IMO Suggest Fund to Help Ships in Distress

Tuesday, May 18, 2004
An international fund is urgently needed in order to establish search and rescue (SAR) services along the African coastlines, including the setting up of up to five regional Maritime Rescue Co-ordination Centres (MRCCs) and 26 Maritime Rescue Sub-Centres (MRSCs), the IMO Maritime Safety Committee (MSC) has agreed.

MSC Chairman Mr. Tom Allan (United Kingdom) said the Committee would recommend to the IMO Council, which meets in June, that an international SAR Fund is established as soon as possible to support the establishment and continued maintenance of the MRCCs and MRSCs in Africa. The aim is to ensure that the basic communications infrastructure and trained personnel are put in place in order to co ordinate any search and rescue operation and to assist any persons in distress at sea in the waters of the Atlantic and Indian Oceans adjacent to the African coast.

"I am delighted with today's decision of the Committee to recommend to the Council the establishment of an International SAR Fund. Once established, such Fund will assist countries which do not have the resources to put into place an adequate SAR infrastructure and will then fill a gap in IMO's efforts to establish the global SAR plan on a realistic, efficient and effective basis. The issue is one of a profound humanitarian nature and the Committee's decision has a historical value," Mr. Allan said.

The proposal to consider establishing a SAR Fund to boost SAR services along the African coastlines was initially included in a resolution adopted by a Conference on Maritime Search and Rescue (SAR) and the Global Maritime Distress and Safety System (GMDSS), organized by IMO in Florence, Italy in October 2000.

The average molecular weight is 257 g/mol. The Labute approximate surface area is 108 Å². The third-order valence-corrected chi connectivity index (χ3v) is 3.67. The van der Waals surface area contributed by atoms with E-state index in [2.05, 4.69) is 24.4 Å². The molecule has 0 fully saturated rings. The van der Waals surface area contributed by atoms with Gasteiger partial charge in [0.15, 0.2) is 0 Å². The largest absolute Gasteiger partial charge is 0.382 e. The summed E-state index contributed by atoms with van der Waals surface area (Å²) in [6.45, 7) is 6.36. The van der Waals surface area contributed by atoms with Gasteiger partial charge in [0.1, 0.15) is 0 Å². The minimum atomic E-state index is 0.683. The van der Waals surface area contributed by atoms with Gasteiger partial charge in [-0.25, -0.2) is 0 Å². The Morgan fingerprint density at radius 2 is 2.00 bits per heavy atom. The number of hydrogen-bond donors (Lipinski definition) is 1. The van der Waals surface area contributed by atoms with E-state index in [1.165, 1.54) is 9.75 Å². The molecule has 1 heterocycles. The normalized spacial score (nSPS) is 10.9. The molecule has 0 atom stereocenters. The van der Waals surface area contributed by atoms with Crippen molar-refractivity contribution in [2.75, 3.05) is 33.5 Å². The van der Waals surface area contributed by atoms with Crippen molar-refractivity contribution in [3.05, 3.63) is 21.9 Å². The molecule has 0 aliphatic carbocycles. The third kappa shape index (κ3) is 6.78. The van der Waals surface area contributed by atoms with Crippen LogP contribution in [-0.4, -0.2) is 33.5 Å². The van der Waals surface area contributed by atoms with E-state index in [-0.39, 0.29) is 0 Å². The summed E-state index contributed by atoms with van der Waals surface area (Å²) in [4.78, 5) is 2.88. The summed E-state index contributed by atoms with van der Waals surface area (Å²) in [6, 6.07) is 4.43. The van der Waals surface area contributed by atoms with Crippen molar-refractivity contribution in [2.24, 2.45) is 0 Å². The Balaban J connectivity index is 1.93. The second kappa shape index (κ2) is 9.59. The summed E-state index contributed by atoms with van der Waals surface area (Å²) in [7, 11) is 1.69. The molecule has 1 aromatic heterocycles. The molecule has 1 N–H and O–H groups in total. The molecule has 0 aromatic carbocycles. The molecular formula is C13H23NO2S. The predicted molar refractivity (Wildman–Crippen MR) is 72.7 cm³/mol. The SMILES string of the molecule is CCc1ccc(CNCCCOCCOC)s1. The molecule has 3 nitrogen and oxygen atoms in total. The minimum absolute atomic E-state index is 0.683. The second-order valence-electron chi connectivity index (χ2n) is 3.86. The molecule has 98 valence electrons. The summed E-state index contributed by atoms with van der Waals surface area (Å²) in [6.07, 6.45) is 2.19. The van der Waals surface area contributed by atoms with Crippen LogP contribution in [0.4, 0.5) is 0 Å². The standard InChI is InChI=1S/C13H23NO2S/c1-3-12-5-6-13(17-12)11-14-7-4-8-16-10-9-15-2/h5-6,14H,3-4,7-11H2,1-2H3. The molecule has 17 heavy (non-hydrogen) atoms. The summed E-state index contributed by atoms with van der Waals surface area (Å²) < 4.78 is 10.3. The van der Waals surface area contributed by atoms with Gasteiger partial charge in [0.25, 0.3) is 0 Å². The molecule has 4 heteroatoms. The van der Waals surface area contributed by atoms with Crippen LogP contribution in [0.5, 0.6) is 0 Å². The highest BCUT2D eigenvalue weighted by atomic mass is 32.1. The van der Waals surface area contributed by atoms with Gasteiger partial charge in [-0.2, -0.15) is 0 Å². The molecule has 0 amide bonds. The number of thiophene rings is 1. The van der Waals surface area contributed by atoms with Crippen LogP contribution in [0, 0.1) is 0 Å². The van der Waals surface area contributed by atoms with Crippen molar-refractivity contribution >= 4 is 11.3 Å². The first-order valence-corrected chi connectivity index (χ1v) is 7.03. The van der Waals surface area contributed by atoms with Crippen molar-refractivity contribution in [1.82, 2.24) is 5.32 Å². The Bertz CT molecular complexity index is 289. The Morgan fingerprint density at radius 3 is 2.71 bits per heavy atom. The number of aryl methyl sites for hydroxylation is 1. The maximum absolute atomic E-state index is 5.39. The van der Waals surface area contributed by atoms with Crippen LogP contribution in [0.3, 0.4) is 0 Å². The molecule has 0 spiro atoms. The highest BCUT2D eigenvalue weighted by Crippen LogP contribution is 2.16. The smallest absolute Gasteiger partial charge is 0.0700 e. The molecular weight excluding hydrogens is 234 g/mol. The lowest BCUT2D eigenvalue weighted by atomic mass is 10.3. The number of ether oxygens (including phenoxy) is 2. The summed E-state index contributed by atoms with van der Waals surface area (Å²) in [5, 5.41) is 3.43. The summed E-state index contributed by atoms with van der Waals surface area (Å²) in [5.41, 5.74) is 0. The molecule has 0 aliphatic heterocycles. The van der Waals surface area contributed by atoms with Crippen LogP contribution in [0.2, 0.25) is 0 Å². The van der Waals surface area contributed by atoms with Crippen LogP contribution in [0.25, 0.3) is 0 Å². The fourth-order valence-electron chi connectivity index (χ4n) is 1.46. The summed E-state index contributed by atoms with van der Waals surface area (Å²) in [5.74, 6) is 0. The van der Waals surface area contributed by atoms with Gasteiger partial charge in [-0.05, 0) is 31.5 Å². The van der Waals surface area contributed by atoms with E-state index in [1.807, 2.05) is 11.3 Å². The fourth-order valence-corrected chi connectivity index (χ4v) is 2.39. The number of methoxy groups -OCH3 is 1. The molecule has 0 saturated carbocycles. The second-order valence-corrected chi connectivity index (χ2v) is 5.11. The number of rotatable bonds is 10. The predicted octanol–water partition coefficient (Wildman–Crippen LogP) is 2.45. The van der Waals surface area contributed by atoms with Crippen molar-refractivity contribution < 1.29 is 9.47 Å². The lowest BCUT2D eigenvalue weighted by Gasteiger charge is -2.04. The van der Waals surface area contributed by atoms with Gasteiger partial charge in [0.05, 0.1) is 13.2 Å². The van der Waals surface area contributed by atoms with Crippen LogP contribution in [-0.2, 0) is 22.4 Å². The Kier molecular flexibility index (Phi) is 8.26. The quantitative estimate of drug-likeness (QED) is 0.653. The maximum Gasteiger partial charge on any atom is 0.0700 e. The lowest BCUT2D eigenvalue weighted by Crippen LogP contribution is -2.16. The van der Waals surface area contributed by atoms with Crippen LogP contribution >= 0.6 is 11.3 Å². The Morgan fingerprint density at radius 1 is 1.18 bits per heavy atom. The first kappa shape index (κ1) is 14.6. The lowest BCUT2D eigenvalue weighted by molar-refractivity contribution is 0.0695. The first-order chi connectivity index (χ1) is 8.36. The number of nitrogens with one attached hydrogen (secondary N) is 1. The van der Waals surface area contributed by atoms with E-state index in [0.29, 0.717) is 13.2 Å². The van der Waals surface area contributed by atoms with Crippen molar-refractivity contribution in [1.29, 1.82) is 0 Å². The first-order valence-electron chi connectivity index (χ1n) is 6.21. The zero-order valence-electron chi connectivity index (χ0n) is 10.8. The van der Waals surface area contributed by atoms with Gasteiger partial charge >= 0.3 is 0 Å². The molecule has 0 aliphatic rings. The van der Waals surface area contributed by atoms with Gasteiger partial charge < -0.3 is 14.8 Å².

As well as the establishment of the MRCCs and MRSCs, the SAR Fund would also provide for the continued maintenance of an effective global system for the distribution of distress-alert data and appropriate operational information via publicly accessible or dedicated communications networks; databases for the operation of the GMDSS and SAR professional and technical training resources; and other resources deemed necessary for the effective implementation of the Global SAR Plan.

IMO is currently developing a pilot project under its Integrated Technical Co-operation Programme (ITCP) to establish and operate a regional MRCC in Mombasa, Kenya and two MRSCs in the Seychelles and Tanzania.

The project is centred around co-operation between all stakeholders in the SAR services of the sub-region, including the International Civil Aviation Organization (ICAO), IMO, the International Lifeboat Federation (ILF), private donors (e.g. through Inmarsat and the International Mobile Satellite Organization (IMSO)) and the host countries concerned. It is envisaged that IMO will be the project leader, co-operate with all parties concerned and co ordinate the various responsibilities in the provision of expert advice, training and infrastructure and will provide the necessary supervisory services.

The experience gained following the successful establishment and operation of the regional MRCC and MRSCs for East Africa would then serve as an example for other African regions and elsewhere in the world to follow and provide a better picture of the actual SAR Fund requirements.

The objective of the 1979 SAR Convention was to provide a global system for responding to emergencies and the GMDSS was established to provide it with the efficient communication support it needs. To help implement the SAR Convention, IMO's Maritime Safety Committee (MSC) has divided the world's oceans into 13 search and rescue areas, in each of which the countries concerned have delimited search and rescue regions for which they are responsible. Provisional search and rescue plans for all of these areas were completed by 1998 and the aim is to achieve full and effective implementation of these plans.

The GMDSS - which became fully effective from 1 February 1999 - is essentially a worldwide network of automated emergency communications for ships at sea. The basic concept is that search and rescue authorities ashore, as well as shipping in the immediate vicinity of the ship in distress, can be rapidly alerted through satellite and terrestrial communication techniques to a distress incident so that they can assist in a coordinated SAR operation with the minimum of delay.

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